7. Do you have any go-to activities for helping with stress? What are they? How often do you do them?
8. On the average, how would you describe your energy level? How does that compare to today’s energy level?
9. When you stated you had difficulty starting certain activities, can you describe to me what that means to you?
10. How would you describe the quality of your breathing?
1. You mentioned poor concentration, how would you describe it? When does it occur?
2. When do you feel anxious? What are some of the things that create anxiety for you?
3. What does “overwhelm” feel like to you? Does it have a color, texture, etc.?
4. Where in your body do you experience anxiety?
5. In your intake you mention poor memory, how has that manifested in your daily activities?
6. When you have difficulty making decisions, how does that impact you?
7. How does stress manifest in your body or breath? Do you notice it in certain parts of the body?
8. What do you do to relive stress and anxiety? How often?
9. How do you show yourself self-compassion? What do you do to nurture emotional health?
10. How would you describe the quality of your support network? How satisfied are you with the quality of your relationships?
1. How would you describe your true nature?
2. How could you reframe stress to lessen its impact?
3. How could you transform anxiety so that it works for you?
4. How content are you? How could you cultivate contentment?
5. What are some tools you use to ground and center yourself?
6. How does reframing stress into something helpful look to you?
7. What brings you discontentment? Why?
8. If you stripped all the layers, what does your true nature “look” like?
9. How does contentment feel in your body? Texture, Sounds, Smells, Visuals, etc.
10. What tools could you utilize to bring the sense of contentment into your daily life?
1. What brings you joy? How?
2. Do you cultivate joy internally? How?
3. How do you cultivate overall well-being?
4. What inspires awe for you? Why?
5. What is an inner resource (memory, visualization, etc.) that connects you to your true nature? How does it appear to you?
6. What is your sankalpa (your intention or vow to yourself)? How can you manifest it in daily life?
7. Do you have a connection to something greater than yourself? How does that manifest in your life?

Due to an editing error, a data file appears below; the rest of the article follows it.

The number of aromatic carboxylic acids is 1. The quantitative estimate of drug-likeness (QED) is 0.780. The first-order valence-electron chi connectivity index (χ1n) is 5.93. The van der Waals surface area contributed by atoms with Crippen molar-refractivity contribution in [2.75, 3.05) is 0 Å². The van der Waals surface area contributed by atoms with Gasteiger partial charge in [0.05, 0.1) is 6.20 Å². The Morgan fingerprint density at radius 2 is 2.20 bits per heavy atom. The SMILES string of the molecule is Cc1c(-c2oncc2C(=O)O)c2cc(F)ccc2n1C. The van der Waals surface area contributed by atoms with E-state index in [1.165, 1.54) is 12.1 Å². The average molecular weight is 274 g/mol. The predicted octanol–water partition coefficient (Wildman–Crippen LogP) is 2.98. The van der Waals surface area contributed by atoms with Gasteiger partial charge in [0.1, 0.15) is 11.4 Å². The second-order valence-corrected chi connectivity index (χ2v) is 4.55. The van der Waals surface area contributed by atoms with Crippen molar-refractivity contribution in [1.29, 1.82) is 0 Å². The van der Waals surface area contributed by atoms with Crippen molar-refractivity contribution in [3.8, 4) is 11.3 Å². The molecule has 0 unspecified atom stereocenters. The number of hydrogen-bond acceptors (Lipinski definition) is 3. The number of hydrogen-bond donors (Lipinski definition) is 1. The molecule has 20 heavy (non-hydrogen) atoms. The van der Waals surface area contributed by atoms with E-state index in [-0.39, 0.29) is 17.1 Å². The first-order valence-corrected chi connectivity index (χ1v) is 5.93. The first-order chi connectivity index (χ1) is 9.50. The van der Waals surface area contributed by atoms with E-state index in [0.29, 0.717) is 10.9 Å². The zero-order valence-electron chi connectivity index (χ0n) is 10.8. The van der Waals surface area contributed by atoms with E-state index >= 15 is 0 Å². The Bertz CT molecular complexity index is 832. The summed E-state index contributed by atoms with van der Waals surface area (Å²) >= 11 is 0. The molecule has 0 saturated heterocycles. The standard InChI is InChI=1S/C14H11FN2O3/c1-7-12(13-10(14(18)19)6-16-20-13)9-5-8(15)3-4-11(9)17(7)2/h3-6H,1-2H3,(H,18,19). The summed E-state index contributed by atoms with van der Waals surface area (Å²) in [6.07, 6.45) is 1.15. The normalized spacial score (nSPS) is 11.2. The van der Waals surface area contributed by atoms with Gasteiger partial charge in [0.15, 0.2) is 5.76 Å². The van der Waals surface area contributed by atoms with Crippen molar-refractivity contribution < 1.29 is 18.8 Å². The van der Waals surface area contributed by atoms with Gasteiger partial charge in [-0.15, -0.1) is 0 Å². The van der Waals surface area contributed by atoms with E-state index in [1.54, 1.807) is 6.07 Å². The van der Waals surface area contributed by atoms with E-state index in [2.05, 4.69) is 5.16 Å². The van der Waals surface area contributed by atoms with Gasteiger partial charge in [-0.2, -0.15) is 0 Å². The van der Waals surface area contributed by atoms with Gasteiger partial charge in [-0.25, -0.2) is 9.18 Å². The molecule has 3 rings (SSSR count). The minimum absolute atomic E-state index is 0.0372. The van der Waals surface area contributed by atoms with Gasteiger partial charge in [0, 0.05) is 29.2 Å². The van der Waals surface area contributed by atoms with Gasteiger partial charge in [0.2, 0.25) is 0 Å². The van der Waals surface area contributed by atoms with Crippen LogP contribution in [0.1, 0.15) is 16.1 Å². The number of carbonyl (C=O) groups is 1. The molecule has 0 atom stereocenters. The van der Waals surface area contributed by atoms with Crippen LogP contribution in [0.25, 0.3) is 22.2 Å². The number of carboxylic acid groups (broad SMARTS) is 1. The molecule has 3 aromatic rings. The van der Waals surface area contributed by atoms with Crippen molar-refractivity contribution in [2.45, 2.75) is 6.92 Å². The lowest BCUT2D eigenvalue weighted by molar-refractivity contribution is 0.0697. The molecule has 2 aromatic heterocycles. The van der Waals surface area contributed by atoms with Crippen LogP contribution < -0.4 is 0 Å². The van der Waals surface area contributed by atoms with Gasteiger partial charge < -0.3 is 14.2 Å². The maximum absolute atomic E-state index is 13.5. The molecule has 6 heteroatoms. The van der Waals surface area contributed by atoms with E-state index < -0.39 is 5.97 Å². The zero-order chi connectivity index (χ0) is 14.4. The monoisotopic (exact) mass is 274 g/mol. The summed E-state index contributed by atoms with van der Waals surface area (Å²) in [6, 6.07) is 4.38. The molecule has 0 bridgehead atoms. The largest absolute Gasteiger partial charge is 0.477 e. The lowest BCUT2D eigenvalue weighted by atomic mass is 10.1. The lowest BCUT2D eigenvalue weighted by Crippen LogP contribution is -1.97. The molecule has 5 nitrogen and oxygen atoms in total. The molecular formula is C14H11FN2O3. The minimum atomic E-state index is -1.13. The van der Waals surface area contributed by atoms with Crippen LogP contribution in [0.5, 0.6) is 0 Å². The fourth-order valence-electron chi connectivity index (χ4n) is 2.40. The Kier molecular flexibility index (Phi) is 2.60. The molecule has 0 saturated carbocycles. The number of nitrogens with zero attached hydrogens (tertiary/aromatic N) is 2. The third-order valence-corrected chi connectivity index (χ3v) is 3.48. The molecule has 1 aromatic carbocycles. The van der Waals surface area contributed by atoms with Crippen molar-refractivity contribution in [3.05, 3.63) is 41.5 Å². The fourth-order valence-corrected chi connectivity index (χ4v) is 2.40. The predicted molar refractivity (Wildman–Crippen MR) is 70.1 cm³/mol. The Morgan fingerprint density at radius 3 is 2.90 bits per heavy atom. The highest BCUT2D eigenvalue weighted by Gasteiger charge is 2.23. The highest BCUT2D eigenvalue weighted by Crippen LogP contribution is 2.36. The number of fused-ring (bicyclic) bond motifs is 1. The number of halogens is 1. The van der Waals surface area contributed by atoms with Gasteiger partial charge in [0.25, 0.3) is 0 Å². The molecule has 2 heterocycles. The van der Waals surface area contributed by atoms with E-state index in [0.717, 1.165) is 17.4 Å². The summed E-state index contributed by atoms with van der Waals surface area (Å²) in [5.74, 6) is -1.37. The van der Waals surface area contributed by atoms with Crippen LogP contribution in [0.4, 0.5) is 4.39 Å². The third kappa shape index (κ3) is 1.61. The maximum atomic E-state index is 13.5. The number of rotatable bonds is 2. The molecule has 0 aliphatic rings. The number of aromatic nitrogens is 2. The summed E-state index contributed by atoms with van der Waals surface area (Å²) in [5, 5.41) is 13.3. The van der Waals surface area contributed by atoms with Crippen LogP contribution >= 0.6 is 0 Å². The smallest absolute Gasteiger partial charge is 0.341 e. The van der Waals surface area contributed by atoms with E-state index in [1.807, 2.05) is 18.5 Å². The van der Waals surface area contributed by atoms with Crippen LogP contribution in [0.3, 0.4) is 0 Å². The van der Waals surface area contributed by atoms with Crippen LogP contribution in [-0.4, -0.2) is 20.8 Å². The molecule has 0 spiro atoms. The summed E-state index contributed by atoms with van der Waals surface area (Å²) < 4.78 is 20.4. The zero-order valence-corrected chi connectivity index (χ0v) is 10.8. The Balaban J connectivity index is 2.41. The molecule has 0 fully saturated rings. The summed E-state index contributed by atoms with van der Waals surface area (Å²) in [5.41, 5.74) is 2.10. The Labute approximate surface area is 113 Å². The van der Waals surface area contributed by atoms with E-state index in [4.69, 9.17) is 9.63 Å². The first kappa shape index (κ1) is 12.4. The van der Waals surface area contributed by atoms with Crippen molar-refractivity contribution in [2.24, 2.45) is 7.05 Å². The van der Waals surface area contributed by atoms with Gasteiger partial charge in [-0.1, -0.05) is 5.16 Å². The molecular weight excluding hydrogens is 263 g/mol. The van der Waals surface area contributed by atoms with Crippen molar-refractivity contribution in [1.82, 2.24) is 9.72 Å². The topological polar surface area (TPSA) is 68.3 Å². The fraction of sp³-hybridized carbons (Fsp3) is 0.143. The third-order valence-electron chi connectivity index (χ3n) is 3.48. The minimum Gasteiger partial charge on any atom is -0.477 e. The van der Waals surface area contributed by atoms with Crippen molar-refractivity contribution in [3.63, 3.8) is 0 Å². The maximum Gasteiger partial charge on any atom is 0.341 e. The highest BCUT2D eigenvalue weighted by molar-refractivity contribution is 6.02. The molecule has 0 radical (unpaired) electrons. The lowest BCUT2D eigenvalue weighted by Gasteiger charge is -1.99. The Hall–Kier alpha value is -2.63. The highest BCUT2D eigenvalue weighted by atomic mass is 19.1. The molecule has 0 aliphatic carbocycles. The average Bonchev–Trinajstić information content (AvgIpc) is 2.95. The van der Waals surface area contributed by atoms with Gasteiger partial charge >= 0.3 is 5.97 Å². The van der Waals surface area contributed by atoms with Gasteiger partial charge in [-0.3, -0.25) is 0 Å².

8. How do you relate to the word “hope”? What feelings does it create?
9. What does “connection” mean for you?
10. What gives you meaning?
What questions would you ask?
How would you feel if a practitioner framed the interaction in this manner?
As yoga instructors or yoga therapists, we often use Yoga Nidra or meditation “scripts”. And just like you, I too find some of the wording cumbersome and I stumble quite often over the language. There are certain scripts that resonant with me like those created by iRest experts but even those don’t roll off my tongue naturally.
I like language that is clear and concise. Language that is easy to understand and that anyone participating in my classes can relate to and gain benefit. I steer away from loaded language and use more Western terminology in my group meditation and Yoga Nidra classes since some students are not coming to class for spiritual or philosophical reasons-they just might be trying to sleep better at night.
A good way to find out how you sound reading one of these pre-written scripts is to record yourself. It will help you develop an authentic voice as a yoga instructor and/or therapist. You’ll instantly pick up on those parts of the language that sound “fake”. You know those parts..."like there is no way in the world I would normally talk like that."
So what do I do? I change it up!
Some Common Script Language and How I Change It
What are some ways you, as a yoga instructor, change language to be more authentic?
As a student, what language have you heard an instructor use that sounded odd?
I AM Boundless Bliss Yoga. Just me. I'm a one-lady band. I'm a yoga therapist. I didn't start out to be a yoga therapist, I just wanted to learn more and SHAAAZZAMM...here I am.